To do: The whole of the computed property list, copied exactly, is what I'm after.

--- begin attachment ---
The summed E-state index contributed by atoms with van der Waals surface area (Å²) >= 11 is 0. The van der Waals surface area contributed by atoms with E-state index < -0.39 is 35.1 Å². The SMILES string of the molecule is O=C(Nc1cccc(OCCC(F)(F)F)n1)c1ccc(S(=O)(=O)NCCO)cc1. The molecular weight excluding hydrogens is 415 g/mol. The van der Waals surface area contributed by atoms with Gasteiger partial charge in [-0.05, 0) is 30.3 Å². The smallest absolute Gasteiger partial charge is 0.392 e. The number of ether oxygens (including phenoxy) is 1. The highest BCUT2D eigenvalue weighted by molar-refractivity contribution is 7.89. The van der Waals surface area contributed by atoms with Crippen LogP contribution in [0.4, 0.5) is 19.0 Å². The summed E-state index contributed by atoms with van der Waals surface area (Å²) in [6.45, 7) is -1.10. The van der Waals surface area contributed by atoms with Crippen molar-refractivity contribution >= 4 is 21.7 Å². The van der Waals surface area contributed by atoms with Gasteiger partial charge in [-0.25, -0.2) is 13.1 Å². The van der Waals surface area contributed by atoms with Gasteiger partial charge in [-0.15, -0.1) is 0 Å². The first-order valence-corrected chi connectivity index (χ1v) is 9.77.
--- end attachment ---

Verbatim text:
The summed E-state index contributed by atoms with van der Waals surface area (Å²) >= 11 is 0. The van der Waals surface area contributed by atoms with E-state index < -0.39 is 35.1 Å². The SMILES string of the molecule is O=C(Nc1cccc(OCCC(F)(F)F)n1)c1ccc(S(=O)(=O)NCCO)cc1. The molecular weight excluding hydrogens is 415 g/mol. The van der Waals surface area contributed by atoms with Gasteiger partial charge in [-0.05, 0) is 30.3 Å². The smallest absolute Gasteiger partial charge is 0.392 e. The number of ether oxygens (including phenoxy) is 1. The highest BCUT2D eigenvalue weighted by molar-refractivity contribution is 7.89. The van der Waals surface area contributed by atoms with Crippen LogP contribution in [0.4, 0.5) is 19.0 Å². The summed E-state index contributed by atoms with van der Waals surface area (Å²) in [6.45, 7) is -1.10. The van der Waals surface area contributed by atoms with Crippen molar-refractivity contribution >= 4 is 21.7 Å². The van der Waals surface area contributed by atoms with Gasteiger partial charge in [-0.25, -0.2) is 13.1 Å². The van der Waals surface area contributed by atoms with Gasteiger partial charge in [-0.15, -0.1) is 0 Å². The first-order valence-corrected chi connectivity index (χ1v) is 9.77.